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YouTube Adds New Shorts Analytics Insights for Artist Channels, Expanding its Short-Form Content Push

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YouTube Adds New Shorts Analytics Insights for Artist Channels, Expanding its Short-Form Content Push


YouTube continues to push its TikTok-like Shorts offering, this time through new insights for music creators which will show them how popular their songs are among Shorts users.

As you can see in this example, YouTube’s adding another element into YouTube Analytics for official artist channels which will provide insights into the most popular songs being used in Shorts clips over the previous 28 day period.

YouTube will also show musicians which of their songs are generating interest within Shorts, along with total view counts for those clips.

YouTube Shorts analytics

It’s another element within YouTube’s growing Shorts push, and with Shorts popularity rising fast, it makes sense for YouTube to lean in, while also adding ever more pressure to TikTok, which is still in the process of establishing its monetization models.

YouTube’s key advantage in this race is its developed revenue share systems, which already see it paying out billions to creators every year. TikTok only really has its $200 million Creator Fund for direct compensation to creators – which, when you consider that YouTube reportedly paid around $15 billion to creators in 2021 alone, is a drop in the ocean in terms of monetization opportunity.

By providing more insight and connection to Shorts performance, YouTube’s looking to help its top stars diversify their presence, enabling extra promotional and reach potential via Shorts clips, which will then, ideally, bring more viewers back to their main channel, where they can make real money from their efforts.

It’s a more structured content approach than TikTok can offer, and over time, YouTube will be hoping that creators simply see more potential in its platform, which incorporates its rising short video clips, as opposed to posting to TikTok instead.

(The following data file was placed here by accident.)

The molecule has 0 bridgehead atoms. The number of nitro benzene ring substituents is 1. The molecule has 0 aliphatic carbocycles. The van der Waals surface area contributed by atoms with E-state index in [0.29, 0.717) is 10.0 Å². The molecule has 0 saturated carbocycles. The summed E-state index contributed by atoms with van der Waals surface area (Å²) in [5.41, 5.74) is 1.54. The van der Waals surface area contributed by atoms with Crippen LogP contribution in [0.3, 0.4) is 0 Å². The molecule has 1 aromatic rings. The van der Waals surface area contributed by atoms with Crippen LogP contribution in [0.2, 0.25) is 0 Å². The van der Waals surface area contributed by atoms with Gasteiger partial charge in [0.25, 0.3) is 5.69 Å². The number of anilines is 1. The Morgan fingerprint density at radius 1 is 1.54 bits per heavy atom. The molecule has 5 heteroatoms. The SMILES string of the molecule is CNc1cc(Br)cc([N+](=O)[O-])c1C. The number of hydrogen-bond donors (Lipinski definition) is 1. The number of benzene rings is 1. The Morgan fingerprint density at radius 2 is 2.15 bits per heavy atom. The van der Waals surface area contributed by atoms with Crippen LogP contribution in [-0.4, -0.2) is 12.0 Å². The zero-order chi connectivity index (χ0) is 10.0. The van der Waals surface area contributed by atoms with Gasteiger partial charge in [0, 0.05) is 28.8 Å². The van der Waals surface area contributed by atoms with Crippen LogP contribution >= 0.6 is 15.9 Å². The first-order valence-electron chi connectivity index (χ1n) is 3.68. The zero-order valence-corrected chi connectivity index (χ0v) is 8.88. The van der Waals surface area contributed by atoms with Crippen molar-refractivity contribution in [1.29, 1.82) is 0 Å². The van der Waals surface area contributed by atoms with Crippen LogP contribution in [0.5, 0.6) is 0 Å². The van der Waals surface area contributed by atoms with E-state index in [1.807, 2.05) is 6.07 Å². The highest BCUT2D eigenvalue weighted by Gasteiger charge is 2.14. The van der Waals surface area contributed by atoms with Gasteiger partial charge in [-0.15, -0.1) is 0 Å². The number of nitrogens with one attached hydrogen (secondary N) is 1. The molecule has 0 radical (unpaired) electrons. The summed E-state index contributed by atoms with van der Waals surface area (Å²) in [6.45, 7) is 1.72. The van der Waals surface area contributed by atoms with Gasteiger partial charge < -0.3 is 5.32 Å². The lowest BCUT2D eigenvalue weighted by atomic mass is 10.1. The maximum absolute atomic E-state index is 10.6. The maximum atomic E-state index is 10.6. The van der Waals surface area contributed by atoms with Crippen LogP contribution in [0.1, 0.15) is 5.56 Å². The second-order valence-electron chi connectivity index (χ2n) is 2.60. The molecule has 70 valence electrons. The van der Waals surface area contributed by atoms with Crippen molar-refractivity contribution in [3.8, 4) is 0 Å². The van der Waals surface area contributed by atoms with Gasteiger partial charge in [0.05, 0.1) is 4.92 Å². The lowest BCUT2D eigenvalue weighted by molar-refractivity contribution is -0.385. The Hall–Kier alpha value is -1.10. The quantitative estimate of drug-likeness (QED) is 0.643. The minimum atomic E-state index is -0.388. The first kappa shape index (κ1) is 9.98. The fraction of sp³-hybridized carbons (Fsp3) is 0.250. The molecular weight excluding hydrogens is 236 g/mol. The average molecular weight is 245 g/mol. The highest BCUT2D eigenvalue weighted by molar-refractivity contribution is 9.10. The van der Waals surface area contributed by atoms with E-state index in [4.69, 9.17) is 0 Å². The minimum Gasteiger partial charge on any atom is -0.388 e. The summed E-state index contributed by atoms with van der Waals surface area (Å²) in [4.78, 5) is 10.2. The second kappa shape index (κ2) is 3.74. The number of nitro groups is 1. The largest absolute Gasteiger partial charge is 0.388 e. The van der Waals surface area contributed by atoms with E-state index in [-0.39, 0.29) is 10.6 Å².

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These new analytics are another step in that direction, encouraging additional Shorts use by top stars, helping to maximize their in-app efforts.

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‘Crime not to help’: South Korean ex-SEAL has no Ukraine regrets

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South Korean Navy SEAL turned YouTuber Ken Rhee told AFP he has no regrets about his decision to fight in Ukraine

South Korean Navy SEAL turned YouTuber Ken Rhee told AFP he has no regrets about his decision to fight in Ukraine – Copyright AFP Jung Yeon-je

Cat Barton and Kang Jin-kyu

A former South Korean Navy SEAL turned YouTuber who risked jail time to leave Seoul and fight for Ukraine says it would have been a “crime” not to use his skills to help.

Ken Rhee, an ex-special warfare officer, signed up at the Ukrainian Embassy in Seoul the moment President Volodymyr Zelensky asked for global volunteers and was fighting on the front lines near Kyiv by early March.

To get there, he had to break South Korean law — Seoul banned its citizens from travelling to Ukraine, and Rhee, who was injured in a fall while leading a special operations patrol there, was met at the airport by 15 police officers on his return.

But the celebrity ex-soldier, who has a YouTube channel with 700,000 followers and documented much of his Ukraine experience on his popular Instagram account, says he has no regrets.

“You’re walking down the beach and you see a sign by the water saying ‘no swimming’ — but you see someone drowning. It’s a crime not to help. That’s how I see it,” he told AFP.